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Contact information
For information on State Natural Areas, contact:
Thomas Meyer
Natural areas conservation biologist

Wisconsin State Natural Areas Program Peshtigo Brook Meadow & Woods (No. 564)


Overview

Location

Within Peshtigo Brook Wildlife Area, Oconto County. T30N-R18E, Sections 8, 9. 477 acres.

Description

Description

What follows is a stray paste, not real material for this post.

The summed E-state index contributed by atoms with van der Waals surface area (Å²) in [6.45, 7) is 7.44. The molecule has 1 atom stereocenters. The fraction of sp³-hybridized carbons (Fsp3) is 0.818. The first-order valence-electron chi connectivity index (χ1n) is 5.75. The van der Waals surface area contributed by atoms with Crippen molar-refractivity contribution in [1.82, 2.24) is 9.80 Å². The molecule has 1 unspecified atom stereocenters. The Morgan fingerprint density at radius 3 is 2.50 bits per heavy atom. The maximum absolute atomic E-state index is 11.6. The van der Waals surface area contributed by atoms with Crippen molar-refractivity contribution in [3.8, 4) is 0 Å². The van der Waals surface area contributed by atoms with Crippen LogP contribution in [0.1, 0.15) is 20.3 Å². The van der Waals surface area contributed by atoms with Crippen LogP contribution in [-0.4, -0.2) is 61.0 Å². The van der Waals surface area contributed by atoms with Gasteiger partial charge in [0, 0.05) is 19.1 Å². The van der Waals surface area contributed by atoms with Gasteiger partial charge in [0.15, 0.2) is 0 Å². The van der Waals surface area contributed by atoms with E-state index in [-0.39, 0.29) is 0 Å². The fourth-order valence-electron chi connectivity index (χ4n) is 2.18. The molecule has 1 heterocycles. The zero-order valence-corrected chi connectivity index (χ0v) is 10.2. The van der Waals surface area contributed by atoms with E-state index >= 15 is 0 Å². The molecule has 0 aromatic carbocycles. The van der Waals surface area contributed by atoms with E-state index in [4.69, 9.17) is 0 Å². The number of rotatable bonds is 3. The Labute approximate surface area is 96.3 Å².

Situated on sandy outwash with scattered low sandy ridges, Peshtigo Brook Meadow and Woods features a series of northern sedge meadows in and around upland eskers and old beach dunes. The meadow is virtually undisturbed and supports the uncommon Le Conte's sparrow. Herb cover is moderate to dense and dominated by lake sedge, tussock sedge and woolly-fruit sedge. Other plants include bluejoint grass, Buxbaum's sedge, marsh fern, swamp loosestrife, marsh skullcap, water horsetail, and northern bog goldenrod. Shrub cover is sparse to moderate with bog birch, alder, white meadowsweet, and slender willow. The sandy upland ridges support patches of large diameter red oak and white pine up to 34 inches in diameter. Red pine, Hill's oak, paper birch, red maple, and balsam fir are also present. Understory plants include pipsissewa, huckleberry, trailing arbutus, twinflower, partridgeberry, round-leaved shinleaf, American starflower, rosy twisted stalk, and sessile-leaved bellwort. In addition to the Le Conte's sparrow, breeding birds include golden-winged warbler, Nashville warbler, pine warbler, ovenbird, scarlet tanager, veery, eastern wood pewee, sedge wren, black-billed cuckoo, sandhill crane, and common snipe. Peshtigo Brook Meadow and Woods is owned by the DNR and was designated a State Natural Area in 2008.